Dog senses Northern California earthquake

Earthquake survival: What not to do

  • Posted: 3:16 AM
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  • Author: Jessica

PHOTO: Josh Jackson

For those of you who grew up in earthquake country, you know all about “duck and cover.” Well, given that this was our first earthquake experience altogether, you’ll have to forgive our knee-jerk response. As you can clearly see in the now famous videos, Brian and I each followed our instincts, which told us to get the hell out, and fast. But as it turns out, our actions make a perfect list of what not to do during an earthquake.

First, of course, duck and cover. Get on the ground, preferably beneath a study table or desk. Do not run frantically for the exit. When the building really starts shaking, do not take this to mean run faster.

If there is no furniture to take cover beneath, find a strong doorway, post or inside wall and hang on. Remember, the biggest risk of earthquake injury in a structurally sound building is falling debris, furniture and broken glass. It’s important to immediately find a secure spot to ride out the rumble. As soon as the shaking stops, safely and slowly evacuate the building, as you can see many of our coworkers do. (It turns out they’re all familiar with “duck and cover.”)

If you happen to be in your vehicle, slow to a stop while being aware of traffic around you and behind you. Look for a spot to pull off that is clear of poles, wires, trees and even buildings. Turn on your radio and wait. If you're in a tsunami hazard zone, take stock of your position and be prepared to evacuate uphill - preferably on foot.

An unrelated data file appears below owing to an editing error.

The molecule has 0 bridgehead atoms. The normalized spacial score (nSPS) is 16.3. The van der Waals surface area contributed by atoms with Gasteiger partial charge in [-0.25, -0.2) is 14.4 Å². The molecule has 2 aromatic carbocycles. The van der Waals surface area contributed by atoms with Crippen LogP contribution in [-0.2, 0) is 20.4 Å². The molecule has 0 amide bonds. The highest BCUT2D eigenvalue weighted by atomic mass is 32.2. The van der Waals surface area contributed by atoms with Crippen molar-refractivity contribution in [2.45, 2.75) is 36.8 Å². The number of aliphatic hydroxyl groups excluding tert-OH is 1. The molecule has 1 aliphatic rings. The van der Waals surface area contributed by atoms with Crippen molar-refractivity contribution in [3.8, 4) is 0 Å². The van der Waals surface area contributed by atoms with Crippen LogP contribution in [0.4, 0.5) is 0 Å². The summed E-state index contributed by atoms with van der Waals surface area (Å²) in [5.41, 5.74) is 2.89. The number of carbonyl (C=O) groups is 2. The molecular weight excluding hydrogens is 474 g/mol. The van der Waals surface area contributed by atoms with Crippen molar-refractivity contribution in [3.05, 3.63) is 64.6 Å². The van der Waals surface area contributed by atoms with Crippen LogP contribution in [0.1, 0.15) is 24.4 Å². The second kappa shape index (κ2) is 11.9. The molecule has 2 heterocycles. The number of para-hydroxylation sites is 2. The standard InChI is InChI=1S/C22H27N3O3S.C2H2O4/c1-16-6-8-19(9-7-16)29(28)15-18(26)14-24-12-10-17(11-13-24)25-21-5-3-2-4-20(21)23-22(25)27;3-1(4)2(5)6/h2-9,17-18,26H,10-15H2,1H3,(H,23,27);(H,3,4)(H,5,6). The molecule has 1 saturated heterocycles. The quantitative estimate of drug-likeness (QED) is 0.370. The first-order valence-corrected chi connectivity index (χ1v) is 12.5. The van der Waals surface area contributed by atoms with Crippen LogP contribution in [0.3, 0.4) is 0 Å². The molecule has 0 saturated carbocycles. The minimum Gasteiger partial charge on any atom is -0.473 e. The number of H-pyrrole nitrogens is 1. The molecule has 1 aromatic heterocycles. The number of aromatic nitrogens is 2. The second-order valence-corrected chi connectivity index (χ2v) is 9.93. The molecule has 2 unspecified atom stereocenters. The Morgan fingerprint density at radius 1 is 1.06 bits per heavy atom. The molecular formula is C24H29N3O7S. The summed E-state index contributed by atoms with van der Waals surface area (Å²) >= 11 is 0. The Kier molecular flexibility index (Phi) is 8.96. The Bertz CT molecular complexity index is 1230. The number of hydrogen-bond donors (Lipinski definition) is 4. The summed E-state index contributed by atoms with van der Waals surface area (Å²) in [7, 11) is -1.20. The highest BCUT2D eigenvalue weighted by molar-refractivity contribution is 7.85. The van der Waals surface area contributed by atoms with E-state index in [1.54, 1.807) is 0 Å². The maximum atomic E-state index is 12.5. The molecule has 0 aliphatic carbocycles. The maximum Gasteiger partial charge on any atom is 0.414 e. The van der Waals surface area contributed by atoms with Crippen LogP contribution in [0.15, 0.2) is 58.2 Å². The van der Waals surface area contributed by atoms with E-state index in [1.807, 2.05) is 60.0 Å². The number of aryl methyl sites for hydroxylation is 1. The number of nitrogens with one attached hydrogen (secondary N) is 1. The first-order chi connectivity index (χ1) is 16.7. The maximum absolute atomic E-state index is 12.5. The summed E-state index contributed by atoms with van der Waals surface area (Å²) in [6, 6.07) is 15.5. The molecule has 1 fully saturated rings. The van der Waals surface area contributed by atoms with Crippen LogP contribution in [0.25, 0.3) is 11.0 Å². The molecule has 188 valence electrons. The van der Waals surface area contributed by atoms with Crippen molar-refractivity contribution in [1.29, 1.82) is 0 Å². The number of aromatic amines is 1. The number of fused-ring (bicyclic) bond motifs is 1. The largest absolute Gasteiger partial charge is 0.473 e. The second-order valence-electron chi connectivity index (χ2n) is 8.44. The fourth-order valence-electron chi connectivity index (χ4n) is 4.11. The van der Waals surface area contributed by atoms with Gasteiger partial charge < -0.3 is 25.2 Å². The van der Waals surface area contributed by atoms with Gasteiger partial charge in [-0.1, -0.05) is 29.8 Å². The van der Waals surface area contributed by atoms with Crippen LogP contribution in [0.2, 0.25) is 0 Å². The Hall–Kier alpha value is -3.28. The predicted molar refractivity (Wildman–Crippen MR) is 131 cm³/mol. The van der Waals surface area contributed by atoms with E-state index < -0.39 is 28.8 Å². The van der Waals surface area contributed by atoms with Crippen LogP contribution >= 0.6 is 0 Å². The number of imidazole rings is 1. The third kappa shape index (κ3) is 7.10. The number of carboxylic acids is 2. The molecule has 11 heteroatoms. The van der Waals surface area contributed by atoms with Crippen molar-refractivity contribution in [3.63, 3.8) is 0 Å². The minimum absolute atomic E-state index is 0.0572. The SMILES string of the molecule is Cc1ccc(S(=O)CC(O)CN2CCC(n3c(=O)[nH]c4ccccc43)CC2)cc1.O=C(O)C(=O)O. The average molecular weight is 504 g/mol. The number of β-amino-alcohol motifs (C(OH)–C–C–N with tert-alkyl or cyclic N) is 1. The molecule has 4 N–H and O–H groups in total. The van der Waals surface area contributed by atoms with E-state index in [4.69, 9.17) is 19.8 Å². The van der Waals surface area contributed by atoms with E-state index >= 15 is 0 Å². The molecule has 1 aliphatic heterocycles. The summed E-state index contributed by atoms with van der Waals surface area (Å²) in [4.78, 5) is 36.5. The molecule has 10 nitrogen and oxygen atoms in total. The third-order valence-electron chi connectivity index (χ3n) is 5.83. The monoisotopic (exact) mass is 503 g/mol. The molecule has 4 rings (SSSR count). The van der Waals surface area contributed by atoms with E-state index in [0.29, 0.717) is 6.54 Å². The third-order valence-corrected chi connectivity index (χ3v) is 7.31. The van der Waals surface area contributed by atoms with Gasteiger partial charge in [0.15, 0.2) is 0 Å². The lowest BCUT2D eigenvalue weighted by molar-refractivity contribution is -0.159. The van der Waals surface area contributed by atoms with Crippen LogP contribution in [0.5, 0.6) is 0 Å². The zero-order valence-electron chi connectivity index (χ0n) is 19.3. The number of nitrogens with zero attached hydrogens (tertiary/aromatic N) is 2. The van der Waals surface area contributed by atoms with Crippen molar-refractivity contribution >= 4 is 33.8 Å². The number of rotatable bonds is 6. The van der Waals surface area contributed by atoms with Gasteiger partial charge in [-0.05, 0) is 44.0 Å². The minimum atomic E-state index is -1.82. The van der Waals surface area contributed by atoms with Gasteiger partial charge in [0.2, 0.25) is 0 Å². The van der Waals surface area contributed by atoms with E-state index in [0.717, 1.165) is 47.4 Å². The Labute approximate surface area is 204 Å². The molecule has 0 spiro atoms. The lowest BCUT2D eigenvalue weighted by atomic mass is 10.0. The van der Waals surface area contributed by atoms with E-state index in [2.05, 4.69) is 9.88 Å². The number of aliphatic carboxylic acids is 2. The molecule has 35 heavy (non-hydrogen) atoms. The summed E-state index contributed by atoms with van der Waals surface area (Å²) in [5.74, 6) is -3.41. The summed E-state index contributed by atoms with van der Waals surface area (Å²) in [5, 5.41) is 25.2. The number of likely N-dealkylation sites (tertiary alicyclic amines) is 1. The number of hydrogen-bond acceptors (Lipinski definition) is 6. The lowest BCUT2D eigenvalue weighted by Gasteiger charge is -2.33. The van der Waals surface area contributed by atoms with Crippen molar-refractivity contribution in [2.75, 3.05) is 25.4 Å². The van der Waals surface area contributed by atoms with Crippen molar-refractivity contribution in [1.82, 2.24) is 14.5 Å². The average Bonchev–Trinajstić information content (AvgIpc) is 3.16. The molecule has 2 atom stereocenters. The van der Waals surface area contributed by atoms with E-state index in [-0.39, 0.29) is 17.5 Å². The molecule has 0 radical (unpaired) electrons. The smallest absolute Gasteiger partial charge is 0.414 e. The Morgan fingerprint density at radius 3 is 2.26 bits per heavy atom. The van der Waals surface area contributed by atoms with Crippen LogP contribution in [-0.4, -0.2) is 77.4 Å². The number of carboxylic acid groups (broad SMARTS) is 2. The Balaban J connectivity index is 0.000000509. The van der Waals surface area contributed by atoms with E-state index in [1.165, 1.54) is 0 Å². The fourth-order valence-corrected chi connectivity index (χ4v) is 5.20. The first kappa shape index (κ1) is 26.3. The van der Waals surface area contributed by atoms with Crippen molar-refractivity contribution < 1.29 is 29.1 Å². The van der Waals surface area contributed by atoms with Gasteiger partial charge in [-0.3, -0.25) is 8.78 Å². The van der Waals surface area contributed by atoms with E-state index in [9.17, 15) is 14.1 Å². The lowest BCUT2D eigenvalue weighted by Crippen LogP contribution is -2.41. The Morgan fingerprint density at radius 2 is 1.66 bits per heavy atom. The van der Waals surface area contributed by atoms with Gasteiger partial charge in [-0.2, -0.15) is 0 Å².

In the hours after a major earthquake it’s important to remember three things - stay off the phone, stay off the roads, and stay informed. I confess we only maintained one of the three.

The first thing we did was call our families, to not only make sure they were all right but to make sure they knew we were OK. Next, we got in our car and drove home - I had horrible visions of my rinky-dink rental collapsing and trapping our kitties inside. It seems half of Eureka forgot about Rule No. 2 as well, considering the traffic we encountered on our way out of town. It was bumper-to-bumper in the residential Henderson Center neighborhood, which is unheard of. We returned to find no damage and very little mess at home - we were lucky, especially living 30 miles south of Eureka at the time of the quake.

At this point, we’d spent so much time in the car in the hour immediately after the quake that we had found the only AM radio station broadcasting up-to-the-minute reports. This coupled with the few calls we were able to make before the phone lines jammed meant we were far better informed than most.

We returned to the newspaper to start on the emergency eight-page earthquake edition - we were still working out the details at this point given that we had no power and had yet to assess the damage in the building. As darkness fell, we again broke with common sense. We drove headlong into the tsunami hazard zone to a little business park on the peninsula across the bay - with power, internet and a state-of the-art press. By then we were well aware of the potential for aftershocks, but we didn’t have much choice. We had but one layout computer and no printer so we made the best of it, working into the wee hours of the morning. A stunning newspaper filled with photos was delivered to doorsteps on time Sunday morning.

And luckily, there was no tsunami.

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